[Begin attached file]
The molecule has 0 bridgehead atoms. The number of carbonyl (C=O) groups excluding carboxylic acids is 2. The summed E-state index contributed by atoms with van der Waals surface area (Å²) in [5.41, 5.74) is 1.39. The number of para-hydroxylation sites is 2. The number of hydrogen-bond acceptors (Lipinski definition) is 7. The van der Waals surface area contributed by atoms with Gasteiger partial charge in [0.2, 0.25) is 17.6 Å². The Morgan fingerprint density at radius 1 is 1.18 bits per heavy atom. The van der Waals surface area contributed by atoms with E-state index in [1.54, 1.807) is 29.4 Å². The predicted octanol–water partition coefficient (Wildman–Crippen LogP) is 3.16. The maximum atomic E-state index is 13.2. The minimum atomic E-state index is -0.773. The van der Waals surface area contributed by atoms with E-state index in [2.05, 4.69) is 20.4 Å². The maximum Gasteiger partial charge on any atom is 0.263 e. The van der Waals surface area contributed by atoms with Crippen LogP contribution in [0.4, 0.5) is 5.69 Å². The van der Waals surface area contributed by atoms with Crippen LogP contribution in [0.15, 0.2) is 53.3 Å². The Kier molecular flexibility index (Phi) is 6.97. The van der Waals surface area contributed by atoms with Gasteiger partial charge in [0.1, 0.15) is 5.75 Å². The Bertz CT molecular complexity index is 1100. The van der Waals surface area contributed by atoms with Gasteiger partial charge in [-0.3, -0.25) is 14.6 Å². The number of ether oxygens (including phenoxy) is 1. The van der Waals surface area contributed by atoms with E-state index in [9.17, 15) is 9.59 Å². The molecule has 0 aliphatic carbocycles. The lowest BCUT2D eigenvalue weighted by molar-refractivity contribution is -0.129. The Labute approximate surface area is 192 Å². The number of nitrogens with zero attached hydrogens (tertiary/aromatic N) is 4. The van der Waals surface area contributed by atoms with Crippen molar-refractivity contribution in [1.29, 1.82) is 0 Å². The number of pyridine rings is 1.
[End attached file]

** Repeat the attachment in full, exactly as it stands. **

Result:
The molecule has 0 bridgehead atoms. The number of carbonyl (C=O) groups excluding carboxylic acids is 2. The summed E-state index contributed by atoms with van der Waals surface area (Å²) in [5.41, 5.74) is 1.39. The number of para-hydroxylation sites is 2. The number of hydrogen-bond acceptors (Lipinski definition) is 7. The van der Waals surface area contributed by atoms with Gasteiger partial charge in [0.2, 0.25) is 17.6 Å². The Morgan fingerprint density at radius 1 is 1.18 bits per heavy atom. The van der Waals surface area contributed by atoms with E-state index in [1.54, 1.807) is 29.4 Å². The predicted octanol–water partition coefficient (Wildman–Crippen LogP) is 3.16. The maximum atomic E-state index is 13.2. The minimum atomic E-state index is -0.773. The van der Waals surface area contributed by atoms with E-state index in [2.05, 4.69) is 20.4 Å². The maximum Gasteiger partial charge on any atom is 0.263 e. The van der Waals surface area contributed by atoms with Crippen LogP contribution in [0.4, 0.5) is 5.69 Å². The van der Waals surface area contributed by atoms with Crippen LogP contribution in [0.15, 0.2) is 53.3 Å². The Kier molecular flexibility index (Phi) is 6.97. The van der Waals surface area contributed by atoms with Gasteiger partial charge in [0.1, 0.15) is 5.75 Å². The Bertz CT molecular complexity index is 1100. The van der Waals surface area contributed by atoms with Gasteiger partial charge in [-0.3, -0.25) is 14.6 Å². The number of ether oxygens (including phenoxy) is 1. The van der Waals surface area contributed by atoms with E-state index in [9.17, 15) is 9.59 Å². The molecule has 0 aliphatic carbocycles. The lowest BCUT2D eigenvalue weighted by molar-refractivity contribution is -0.129. The Labute approximate surface area is 192 Å². The number of nitrogens with zero attached hydrogens (tertiary/aromatic N) is 4. The van der Waals surface area contributed by atoms with Crippen molar-refractivity contribution in [1.29, 1.82) is 0 Å². The number of pyridine rings is 1.